“I’m the cleaning man,” said Lipman, whose shop has delivered campaigns for the likes of David Yurman, Lord & Taylor and Burberry. “The jewel is already here. It just needs to be dusted off to discover an amazing company.”
Abboud, who expressed his desire to work on the Hartmarx brands when the company was in bankruptcy, shares that belief for Hickey Freeman’s merchandise, which he said will not abandon its tailored roots but will evolve to meet the needs of contemporary men. “The old company didn’t move forward with the consumer. We can. We can turn this brand into products that present a particular, relevant way of living for guys. And yes, that includes great sportswear and accessories and fragrance, but tailored is the backbone.”
While tailored clothing contributed to Hartmarx’s decline, Lipman said the tide that originally led to the category’s troubles — the rise of casual dress — is turning, a trend that will broaden the brand’s appeal and drive its cachet. “The provenance of the Hickey Freeman brand has an untold appeal to young men who are discovering the pleasures of dressing-up. It is youthful and cool to wear a suit again. They want tailored clothing. We don’t have to run away from that.”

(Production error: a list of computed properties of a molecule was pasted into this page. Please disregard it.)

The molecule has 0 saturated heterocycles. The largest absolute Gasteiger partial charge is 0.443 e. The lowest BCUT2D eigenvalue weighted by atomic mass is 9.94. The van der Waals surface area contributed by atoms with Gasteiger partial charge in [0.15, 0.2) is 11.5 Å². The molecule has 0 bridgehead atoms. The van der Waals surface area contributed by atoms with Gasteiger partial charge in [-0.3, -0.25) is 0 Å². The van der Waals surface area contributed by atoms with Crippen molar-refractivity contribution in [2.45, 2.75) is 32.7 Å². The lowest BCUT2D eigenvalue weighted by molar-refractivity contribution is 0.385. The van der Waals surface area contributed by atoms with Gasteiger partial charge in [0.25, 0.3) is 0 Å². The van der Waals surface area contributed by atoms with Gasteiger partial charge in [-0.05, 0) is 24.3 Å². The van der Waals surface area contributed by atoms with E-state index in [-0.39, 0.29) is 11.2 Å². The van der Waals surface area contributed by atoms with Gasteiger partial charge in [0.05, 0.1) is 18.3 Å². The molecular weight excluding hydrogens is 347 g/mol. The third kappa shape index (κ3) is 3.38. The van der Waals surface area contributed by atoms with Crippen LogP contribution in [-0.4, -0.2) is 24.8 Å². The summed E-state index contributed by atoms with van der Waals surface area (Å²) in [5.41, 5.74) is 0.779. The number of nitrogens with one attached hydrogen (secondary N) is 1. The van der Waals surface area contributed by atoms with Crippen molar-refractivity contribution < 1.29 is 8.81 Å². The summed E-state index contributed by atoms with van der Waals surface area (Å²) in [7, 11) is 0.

Abboud seconded that rationale. “In the Seventies, all the guys in the bar were in suits and the guy in the leather jacket got the girl. Now all the guys are in jeans and the guy in the suit gets the girl,” he said. “It’s not corporate to dress-up; it’s chic. And that will help us stay in touch with our existing customers and reach new, younger ones as well.”
While a focus on tailored clothing may sound like mantra from the old company, Abboud was quick to point out that the plan is to develop each brand into a full lifestyle collection, anchored by tailored. “This is a lifestyle world. We have the bones and the structure of tailored but we very quickly want to sharpen out focus on sportswear, furnishings and accessories.”
The company’s footprint in the tailored clothing world is much smaller than it was under Hartmarx, Williams added. HMX is not pursuing the extensive clothing licensing program, which made suits for the margin-pressured moderate tier, which saddled Hartmarx for years, nor is it operating factories that produced those suits. “We purchased only the best assets from Hartmarx and we are not interested in becoming a licensee,” he said. “We want to develop our brands.”